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Break out your red to support heart disease awareness.

Heart disease kills more women than all forms of cancer combined. Join the fight to bring attention to this “silent killer” of women by Wearing Red on February 7.  

The American Heart Association launched Go Red For Women to save lives and raise awareness of heart disease, the leading killer of women (and, in fact, kills more women than men).

  • You may have seen the red dress, the iconic symbol of the battle against heart disease in women. Since the first National Wear Red Day in 2003, tremendous strides have been made in the fight against heart disease in women:  dress
  • 23% more Americans know heart disease is the #1 killer of women, including twice as many Hispanic women and three times the number of African-American women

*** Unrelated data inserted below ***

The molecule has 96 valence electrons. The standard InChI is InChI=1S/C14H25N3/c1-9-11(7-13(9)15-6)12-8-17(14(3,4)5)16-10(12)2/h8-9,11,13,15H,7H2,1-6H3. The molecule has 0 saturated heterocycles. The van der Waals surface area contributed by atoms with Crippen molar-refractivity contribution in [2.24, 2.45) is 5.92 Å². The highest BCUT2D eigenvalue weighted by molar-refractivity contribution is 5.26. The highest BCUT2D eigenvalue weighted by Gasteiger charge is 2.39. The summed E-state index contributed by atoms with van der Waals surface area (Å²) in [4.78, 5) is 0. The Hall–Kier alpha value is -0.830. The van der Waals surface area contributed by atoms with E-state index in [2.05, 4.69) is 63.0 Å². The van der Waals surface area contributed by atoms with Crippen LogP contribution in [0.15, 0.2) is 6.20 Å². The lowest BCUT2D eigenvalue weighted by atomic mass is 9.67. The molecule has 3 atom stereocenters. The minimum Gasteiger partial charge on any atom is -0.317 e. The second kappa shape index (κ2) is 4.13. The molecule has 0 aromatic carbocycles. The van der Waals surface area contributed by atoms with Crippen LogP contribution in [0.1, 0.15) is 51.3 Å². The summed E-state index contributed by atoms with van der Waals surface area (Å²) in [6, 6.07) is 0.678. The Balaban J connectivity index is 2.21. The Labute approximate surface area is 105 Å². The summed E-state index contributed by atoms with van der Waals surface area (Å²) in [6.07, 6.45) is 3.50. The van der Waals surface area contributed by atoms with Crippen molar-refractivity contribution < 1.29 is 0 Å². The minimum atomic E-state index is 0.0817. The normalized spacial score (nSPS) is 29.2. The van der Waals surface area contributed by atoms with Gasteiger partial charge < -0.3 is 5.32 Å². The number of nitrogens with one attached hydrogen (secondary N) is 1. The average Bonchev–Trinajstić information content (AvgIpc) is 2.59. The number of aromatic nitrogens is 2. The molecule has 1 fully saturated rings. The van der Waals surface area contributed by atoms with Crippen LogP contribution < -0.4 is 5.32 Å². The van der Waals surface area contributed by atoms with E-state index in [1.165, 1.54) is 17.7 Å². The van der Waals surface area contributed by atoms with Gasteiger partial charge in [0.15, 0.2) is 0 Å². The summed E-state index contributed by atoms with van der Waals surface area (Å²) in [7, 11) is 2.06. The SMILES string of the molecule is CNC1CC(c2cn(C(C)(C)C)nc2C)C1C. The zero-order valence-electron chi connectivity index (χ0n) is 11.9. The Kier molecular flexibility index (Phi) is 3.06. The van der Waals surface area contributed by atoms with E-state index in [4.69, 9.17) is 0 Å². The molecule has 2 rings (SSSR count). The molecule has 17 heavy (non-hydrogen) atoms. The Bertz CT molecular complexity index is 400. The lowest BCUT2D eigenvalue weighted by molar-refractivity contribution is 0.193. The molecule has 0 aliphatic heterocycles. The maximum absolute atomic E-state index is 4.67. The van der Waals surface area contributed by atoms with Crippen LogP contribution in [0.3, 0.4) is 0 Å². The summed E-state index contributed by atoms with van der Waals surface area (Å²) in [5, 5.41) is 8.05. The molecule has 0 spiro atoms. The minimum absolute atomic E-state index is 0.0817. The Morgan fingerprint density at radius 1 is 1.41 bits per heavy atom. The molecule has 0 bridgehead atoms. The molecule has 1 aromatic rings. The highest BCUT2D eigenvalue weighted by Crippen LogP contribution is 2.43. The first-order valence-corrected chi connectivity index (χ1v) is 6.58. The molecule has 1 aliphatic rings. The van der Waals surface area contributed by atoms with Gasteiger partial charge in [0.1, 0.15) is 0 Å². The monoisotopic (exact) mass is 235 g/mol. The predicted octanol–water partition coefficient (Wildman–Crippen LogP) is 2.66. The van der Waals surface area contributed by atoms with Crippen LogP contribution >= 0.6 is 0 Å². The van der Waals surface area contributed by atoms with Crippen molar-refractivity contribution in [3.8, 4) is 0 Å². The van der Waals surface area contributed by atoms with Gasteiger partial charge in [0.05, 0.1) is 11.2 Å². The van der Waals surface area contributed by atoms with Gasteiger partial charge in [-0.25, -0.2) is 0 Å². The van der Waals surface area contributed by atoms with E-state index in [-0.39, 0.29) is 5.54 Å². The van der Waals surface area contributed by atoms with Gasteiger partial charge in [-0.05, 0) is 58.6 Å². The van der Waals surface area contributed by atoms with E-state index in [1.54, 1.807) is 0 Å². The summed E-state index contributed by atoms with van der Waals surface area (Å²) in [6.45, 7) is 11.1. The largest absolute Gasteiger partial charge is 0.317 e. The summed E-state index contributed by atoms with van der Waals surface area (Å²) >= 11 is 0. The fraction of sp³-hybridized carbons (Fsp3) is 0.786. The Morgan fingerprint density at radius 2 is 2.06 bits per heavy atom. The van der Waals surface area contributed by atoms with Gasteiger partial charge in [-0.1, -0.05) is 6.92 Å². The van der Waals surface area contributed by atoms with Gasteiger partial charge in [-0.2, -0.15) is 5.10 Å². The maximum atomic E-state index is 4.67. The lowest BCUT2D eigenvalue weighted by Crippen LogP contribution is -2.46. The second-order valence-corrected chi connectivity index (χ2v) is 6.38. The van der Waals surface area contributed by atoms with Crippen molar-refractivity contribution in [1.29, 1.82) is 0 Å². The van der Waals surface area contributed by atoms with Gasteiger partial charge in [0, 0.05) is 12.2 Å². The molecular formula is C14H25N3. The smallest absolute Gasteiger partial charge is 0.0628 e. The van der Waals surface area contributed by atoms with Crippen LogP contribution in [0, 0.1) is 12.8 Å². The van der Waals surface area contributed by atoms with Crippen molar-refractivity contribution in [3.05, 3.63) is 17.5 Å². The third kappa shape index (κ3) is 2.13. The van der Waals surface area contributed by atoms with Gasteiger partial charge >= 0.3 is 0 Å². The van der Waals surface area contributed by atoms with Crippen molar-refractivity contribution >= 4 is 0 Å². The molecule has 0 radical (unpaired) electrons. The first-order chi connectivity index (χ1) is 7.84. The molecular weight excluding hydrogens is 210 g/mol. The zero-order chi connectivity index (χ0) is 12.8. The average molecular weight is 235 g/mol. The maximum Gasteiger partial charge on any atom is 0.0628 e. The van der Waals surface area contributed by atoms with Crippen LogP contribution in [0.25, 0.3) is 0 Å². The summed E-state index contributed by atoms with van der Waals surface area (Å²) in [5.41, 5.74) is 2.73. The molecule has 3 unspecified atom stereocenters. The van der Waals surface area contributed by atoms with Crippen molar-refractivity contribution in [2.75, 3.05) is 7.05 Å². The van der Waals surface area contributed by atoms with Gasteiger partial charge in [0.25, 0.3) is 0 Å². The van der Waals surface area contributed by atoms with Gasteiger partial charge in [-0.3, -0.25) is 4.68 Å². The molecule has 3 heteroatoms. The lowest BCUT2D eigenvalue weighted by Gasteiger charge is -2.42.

• 34% fewer women now die from heart disease, saving 330 lives every day
  • More women have taken ownership of their health by developing healthy lifestyles:

          37% are losing weight and 15% have quit smoking

             43% are checking their cholesterol, with ‘high cholesterol’ down 18%

            50% exercise more

            60% have improved their diets and 33% have developed heart health plans with their doctor

And people continue to join the fight — more than 1.75 million people have registered for Go Red For Women this year, and 25 million Red Dress Pins have been worn to support the cause. GRFW events will take place in 185 cities, and 2,000 landmarks across the country will light up in red on Friday.

This success has spilled over into other important areas. Women no longer pay higher healthcare premiums than men. And 20 states sponsor programs to ensure low-income women are screened for heart disease and stroke through CDC’s WISEWOMAN.

To prevent or control heart disease, keep your blood pressure, cholesterol, and weight in check.  Ask your doctor or healthcare provider about your risk for heart disease. Your doctor may have some good tips for eating better and moving more.

National Wear Red Day

Go Red For Women

American Heart Association

 

 

 

Written By:


Ted works in communications for the Division of Prevention and Wellness at the Massachusetts Department of Public Health.

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